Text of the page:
“So often, we assume that kids can’t achieve at a higher level because of the challenges they face at home or in their communities,” warns Hazarian, “and that doesn’t help students.” Instead, she explains, “If we’re able to form a relationship with [the students], seek to know them as human beings and value their perspective, they will work hard to meet the challenges we put before them.”
Three years ago Adrian Ruiz, the executive director of the Sacramento-area Youth Development Network, had just finished an activity to help students learn more about their own strengths and how they can be put to good use in their communities. Seeing that one of the students had retreated from the group and was crying, Ruiz approached to ask if he was okay. As the young man composed himself, he said that this is the first time in his 16 years of life that he had ever been told what was right with him versus what was wrong.
“That just made me think to myself, what are we doing by focusing exclusively on their deficits?” Ruiz says now. “What are we doing when we tell young people, ‘Here’s why you’re at risk,’ but we don’t tell them they have the strengths within them to overcome the challenges?”
It’s important to remember that the same difficulties that have the potential to traumatize a child can also help a child build resilience and confidence. With programs like Ruiz’s, many schools are focusing on strengths and building young people’s belief in their ability to be successful at school and in life.
Beamer Elementary in Yolo County’s Woodland Joint Unified School District has embraced a unique way to build on what many districts see as a challenge. Teachers in Beamer’s state-recognized English-Spanish dual immersion program present subjects in both languages, and the school boasts a large group of involved parents from a variety of backgrounds working side by side to support students and strengthen the school.
Woodland District Superintendent Debra LaVoi believes the school succeeds because the dedicated staff “celebrates the diversity of students, honors proficiency in multiple languages and cultures and welcomes the contributions and engagement of families.” Beamer attracts families from beyond the district’s boundaries because parents see the development of multilingual and multicultural skills as an advantage in an increasingly global world.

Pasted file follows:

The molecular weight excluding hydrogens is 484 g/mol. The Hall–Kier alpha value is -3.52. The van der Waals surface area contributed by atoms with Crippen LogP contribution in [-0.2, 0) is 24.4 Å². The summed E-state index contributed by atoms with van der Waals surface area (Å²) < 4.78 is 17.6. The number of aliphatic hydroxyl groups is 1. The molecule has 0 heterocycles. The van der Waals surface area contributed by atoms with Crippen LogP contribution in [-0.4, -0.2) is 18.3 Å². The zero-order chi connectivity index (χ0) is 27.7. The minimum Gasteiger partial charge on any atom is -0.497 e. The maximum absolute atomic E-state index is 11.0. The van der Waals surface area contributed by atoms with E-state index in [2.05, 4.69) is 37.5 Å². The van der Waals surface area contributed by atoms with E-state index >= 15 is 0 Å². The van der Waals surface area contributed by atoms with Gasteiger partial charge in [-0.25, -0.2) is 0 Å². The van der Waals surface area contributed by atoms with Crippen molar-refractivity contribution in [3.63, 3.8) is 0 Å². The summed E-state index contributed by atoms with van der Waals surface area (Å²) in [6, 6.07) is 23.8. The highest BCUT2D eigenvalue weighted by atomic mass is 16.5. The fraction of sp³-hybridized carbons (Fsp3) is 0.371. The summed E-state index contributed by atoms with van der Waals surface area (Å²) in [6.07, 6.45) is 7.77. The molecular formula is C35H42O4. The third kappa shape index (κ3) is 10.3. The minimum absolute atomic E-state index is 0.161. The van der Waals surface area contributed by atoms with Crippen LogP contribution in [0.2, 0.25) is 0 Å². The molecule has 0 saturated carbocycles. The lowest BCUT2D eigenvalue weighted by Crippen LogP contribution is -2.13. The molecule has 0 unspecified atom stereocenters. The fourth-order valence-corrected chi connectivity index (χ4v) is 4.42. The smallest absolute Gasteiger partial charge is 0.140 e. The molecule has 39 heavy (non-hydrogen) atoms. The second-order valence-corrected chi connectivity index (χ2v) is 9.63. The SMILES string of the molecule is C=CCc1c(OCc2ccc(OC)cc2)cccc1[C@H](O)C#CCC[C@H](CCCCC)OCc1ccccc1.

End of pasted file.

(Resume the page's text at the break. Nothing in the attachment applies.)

Even when parents cannot be regular volunteers in the classroom, they can strongly impact their child’s learning by setting high expectations at home. Hazarian, the school social worker, believes schools should make every effort to reach out to these parents and give them tools to use at home to support their children.
“All too often we assume they aren’t involved because we don’t see them on our campuses,” she says. “Extend your hand first. When parents know that you value and respect them, they will support your work with their children and hold their children to a higher standard.”
Board members can support a wider spectrum of engagement by expecting staff to seek parent input from all of the communities in the district, not just those who understand how the school system works.
Engaging nonprofit service providers, neighborhood groups, service clubs and faith-based organizations can be another effective strategy. While this can be a daunting project for overtasked administrators, building strong relationships with local assets can stretch the resources available for students in need.